Road Features Extraction Using Terrestrial Mobile Laser Scanning System
Kumar, Pankaj (2012) Road Features Extraction Using Terrestrial Mobile Laser Scanning System. PhD thesis, National University of Ireland Maynooth.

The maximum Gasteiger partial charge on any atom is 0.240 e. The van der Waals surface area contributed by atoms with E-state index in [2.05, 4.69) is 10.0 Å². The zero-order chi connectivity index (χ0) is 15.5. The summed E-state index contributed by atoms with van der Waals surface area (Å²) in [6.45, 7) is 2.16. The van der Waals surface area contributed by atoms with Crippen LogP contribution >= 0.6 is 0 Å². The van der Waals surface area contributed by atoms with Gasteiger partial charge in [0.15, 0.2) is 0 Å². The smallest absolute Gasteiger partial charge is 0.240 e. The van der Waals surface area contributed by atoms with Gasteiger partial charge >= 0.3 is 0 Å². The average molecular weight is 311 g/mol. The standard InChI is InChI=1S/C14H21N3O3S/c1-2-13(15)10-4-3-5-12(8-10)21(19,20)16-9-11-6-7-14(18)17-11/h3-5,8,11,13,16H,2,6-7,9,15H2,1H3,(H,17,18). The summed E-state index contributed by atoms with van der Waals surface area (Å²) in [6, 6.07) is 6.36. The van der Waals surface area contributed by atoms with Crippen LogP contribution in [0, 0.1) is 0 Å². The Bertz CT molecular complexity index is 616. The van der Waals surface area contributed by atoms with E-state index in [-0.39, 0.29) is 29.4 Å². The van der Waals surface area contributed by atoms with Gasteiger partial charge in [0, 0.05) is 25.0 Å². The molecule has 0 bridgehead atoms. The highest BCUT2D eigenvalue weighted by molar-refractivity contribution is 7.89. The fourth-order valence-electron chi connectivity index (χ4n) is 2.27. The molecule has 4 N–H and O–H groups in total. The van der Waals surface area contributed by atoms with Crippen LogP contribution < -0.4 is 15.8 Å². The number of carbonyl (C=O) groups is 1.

In this thesis, we present the experimental research and key contributions we have made in the eld of road feature extraction from LiDAR data. We detail the development of three automated algorithms for the extraction of road features from terrestrial mobile LiDAR data. LiDAR data is a rich source of 3D geo-referenced information whose volume and scale have inhibited the development of automated algorithms. Automated feature extraction algorithms enable the wider geospatial industry to transition from traditional road feature surveying approaches to terrestrial mobile laser scanning technologies. Our rst contribution to this eld is an automated road edge extraction algorithm which can be applied to LiDAR data and navigation information acquired by mobile survey vehicles. This novel algorithm relies on the combination of thresholding and a parametric active contour model to precisely extract road edges. We describe an automated validation algorithm we developed to determine the accuracy of our road edge extraction algorithm. Using the extracted road edges, we are able to accurately extract the road surface from the LiDAR data. This enables us to develop an ecient automated road marking extraction algorithm which is our second contribution. Through the thresholding of the intensity values of road surface LiDAR points, we can extract the road marking LiDAR points. The third contribution of this thesis is the development of an automated road roughness estimation algorithm which is also dependent on the accurate detection of road surface LiDAR points. We t a surface grid to the LiDAR points representing an ideal road surface and measure the elevation dierence between this surface and the actual LiDAR points to compute the surface deviation along a track representing a vehicle wheel. We automated these algorithms through exhaustive examination of optimal parameters and methods for their implementation. To verify these novel algorithms, we tested them on varying types of road sections representing rural, urban and national primary road sections. The research work carried out in the course of this thesis provides valuable insights as well as a prototype road feature extraction tool-set, for both national road authorities and survey companies. These ndings and knowledge contribute to a more rapid, cost-eective and comprehensive approach to surveying road networks which, in turn, enables a more ecient, comfortable and safer journey for all road users.
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